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The Stem Cell Program (HGINJ-SCP) was formed in 2014 as the successor to the New Jersey Stem Cell Institute.  Membership is open to all researchers at Rutgers as well as all New Jersey institutions.  The availability of human stem cells, particularly those prepared from subjects with known disorders, has revolutionized the ability to model disease mechanisms in living human tissues and it suggests that regenerative medicine will become a valuable component of modern medicine.

The first pluripotent human stem cells, derived from embryonic tissue, were only described in 1988.  While there has been much controversy about the use of embryonic stem cells, much was learned from them, including the key proteins that could reprogram an adult cell into a pluripotent stem cell.  This process led to the description of induced pluripotent stem cells (iPSC) in 2007.  Since this time, there has been an explosion in the availability and use of these adult-derived stem cells.  The HGINJ-SCP researchers work with the NIMH Stem Cell Center and the NINDS Human Cell & Data Repository at RUCDR Infinite Biologics®, with over 1,000 iPSC cell lines from approximately 575 subjects in the catalog.

iPSC researchers within HGINJ-SCP are primarily focused on disorders of the central nervous system.  Prior to the advent of stem cells, brain tissues were difficult or impossible to obtain from donors with specific diseases.  Now, starting with a skin biopsy or a blood sample, iPSC can be prepared and grown into mature cell types including neurons.  Several groups have prepared iPSC from individuals with mental health disorders including schizophrenia, autism, Tourette’s, and addiction disorders.  Others study neurodegenerative disorders including Alzheimer’s and Ataxia-telangiectasia.  In most cases, the work is focused on discovering disease mechanisms in differentiated neurons prepared from iPSC.  By understanding cellular processes that are affected by disease, it is possible to design therapies.  Ultimately, disease-specific human iPSC can be used for drug screening to speed the transition from research to medicine.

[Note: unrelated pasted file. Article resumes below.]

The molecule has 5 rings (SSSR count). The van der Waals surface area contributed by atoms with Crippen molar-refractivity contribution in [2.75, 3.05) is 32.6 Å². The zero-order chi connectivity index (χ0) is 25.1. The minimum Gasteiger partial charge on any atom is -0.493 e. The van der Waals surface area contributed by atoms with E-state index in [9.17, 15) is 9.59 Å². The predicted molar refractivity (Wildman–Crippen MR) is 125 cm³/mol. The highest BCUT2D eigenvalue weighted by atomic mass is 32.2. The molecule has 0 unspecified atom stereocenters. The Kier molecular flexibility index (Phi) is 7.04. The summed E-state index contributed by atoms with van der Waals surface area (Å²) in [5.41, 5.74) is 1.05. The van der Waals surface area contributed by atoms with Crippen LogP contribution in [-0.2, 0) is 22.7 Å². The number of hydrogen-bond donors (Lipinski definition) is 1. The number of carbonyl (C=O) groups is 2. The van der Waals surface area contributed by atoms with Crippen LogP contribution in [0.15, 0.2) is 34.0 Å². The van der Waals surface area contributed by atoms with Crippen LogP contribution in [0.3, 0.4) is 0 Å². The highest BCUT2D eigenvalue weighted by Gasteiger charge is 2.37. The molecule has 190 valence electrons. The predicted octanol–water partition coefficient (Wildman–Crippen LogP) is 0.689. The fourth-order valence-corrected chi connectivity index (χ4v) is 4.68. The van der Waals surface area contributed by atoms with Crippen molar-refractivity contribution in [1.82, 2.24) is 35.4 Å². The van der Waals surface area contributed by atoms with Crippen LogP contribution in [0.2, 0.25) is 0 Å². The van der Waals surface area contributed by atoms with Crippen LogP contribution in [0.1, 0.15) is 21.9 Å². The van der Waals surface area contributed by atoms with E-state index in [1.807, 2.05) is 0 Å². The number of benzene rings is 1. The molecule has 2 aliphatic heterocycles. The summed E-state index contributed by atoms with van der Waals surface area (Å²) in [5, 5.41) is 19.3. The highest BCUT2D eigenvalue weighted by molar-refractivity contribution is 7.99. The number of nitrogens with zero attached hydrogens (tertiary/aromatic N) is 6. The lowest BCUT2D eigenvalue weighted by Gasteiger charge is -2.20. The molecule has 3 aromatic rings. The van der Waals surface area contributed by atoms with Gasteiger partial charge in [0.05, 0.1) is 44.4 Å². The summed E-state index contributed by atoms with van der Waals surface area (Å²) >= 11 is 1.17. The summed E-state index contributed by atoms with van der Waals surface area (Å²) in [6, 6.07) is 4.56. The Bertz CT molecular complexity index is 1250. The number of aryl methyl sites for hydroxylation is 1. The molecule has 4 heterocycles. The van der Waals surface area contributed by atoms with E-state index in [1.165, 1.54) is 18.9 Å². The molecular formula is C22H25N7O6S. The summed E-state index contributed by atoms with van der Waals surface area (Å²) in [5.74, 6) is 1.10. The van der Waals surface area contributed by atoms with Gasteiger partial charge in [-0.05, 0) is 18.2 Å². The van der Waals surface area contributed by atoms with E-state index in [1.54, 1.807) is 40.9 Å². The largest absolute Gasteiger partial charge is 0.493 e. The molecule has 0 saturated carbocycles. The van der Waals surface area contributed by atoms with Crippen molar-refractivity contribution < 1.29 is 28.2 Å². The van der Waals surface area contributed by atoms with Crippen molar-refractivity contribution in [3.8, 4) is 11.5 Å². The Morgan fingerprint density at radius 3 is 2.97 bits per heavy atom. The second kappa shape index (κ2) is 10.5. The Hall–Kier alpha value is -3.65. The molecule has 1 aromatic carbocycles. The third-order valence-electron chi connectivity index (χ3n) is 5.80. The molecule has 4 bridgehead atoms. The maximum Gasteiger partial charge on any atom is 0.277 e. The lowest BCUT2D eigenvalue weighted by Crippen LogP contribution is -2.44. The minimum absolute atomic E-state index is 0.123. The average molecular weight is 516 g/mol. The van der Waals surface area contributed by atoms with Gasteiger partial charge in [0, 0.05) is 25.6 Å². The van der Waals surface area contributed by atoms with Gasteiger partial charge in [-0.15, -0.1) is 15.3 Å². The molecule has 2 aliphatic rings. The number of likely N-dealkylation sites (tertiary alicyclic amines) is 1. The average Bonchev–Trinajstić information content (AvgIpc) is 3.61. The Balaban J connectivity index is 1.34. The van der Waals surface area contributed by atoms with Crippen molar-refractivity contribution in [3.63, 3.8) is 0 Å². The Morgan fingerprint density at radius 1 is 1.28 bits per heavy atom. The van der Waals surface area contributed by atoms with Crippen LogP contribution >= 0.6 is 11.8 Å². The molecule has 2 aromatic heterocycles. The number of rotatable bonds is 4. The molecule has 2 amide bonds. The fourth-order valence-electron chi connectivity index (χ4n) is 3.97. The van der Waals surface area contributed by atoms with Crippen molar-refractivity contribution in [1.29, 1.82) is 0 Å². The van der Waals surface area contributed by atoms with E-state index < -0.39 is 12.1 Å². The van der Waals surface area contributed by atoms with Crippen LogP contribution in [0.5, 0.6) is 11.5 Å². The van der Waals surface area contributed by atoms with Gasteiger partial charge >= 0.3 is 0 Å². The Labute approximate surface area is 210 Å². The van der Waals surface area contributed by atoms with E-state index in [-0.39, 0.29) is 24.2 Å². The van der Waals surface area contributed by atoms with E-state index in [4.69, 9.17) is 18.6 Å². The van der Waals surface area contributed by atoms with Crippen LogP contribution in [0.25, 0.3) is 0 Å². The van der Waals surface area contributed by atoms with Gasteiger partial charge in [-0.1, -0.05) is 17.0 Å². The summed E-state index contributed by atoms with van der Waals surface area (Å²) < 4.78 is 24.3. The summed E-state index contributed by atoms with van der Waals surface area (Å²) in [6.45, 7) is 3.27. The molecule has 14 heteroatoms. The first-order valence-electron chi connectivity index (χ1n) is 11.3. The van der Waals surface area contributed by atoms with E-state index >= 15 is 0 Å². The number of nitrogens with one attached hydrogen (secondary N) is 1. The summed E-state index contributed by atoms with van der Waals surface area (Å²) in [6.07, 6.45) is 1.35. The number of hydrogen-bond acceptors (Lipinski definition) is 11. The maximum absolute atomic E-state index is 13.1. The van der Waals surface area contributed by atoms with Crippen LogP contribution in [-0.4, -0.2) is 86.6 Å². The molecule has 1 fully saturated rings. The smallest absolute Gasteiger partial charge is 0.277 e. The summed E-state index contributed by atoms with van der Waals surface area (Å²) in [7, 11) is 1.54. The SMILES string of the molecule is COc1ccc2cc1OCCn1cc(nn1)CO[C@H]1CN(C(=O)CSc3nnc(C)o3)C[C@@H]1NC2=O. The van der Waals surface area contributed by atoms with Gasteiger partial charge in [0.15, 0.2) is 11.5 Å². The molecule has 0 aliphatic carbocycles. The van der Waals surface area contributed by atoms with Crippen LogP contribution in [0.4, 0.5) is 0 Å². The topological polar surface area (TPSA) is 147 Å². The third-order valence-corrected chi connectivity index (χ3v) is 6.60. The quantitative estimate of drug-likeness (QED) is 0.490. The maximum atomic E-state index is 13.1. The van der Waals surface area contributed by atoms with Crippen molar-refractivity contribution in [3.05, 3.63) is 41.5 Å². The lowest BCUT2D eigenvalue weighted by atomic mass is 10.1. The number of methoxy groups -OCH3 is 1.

Mesenchymal stem cells (MSC), also known as multipotent stromal cells or bone marrow-derived stem cells, are derived from adult bone marrow.  As bone marrow transplants have been widely used for over 30 years, this type of stem cell is often cited as an example of therapeutic adult stem cells.  In addition to its more common role in supporting cells that reconstitute the blood-forming and immune systems, MSC can be induced to produce a variety of cell types including those found in bone, cartilage, and fat tissue.  There are many reports that MSC are effective in promoting improvement in cardiac diseases, central nervous system injuries, and lung disorders.  MSC researchers at Rutgers are working on bioengineering/biomaterials solutions to aid in the delivery of therapy using these cells.  Other groups are studying their use in promoting injury repair and regenerative therapy.

The HGINJ Stem Cell Program runs regular research meetings to foster collaboration and the use of shared resources to assemble highly-qualified teams of researchers for every disease model.  There are also regular seminars to highlight a specific project with input from the research community.

Collaborative Research for Translational Solutions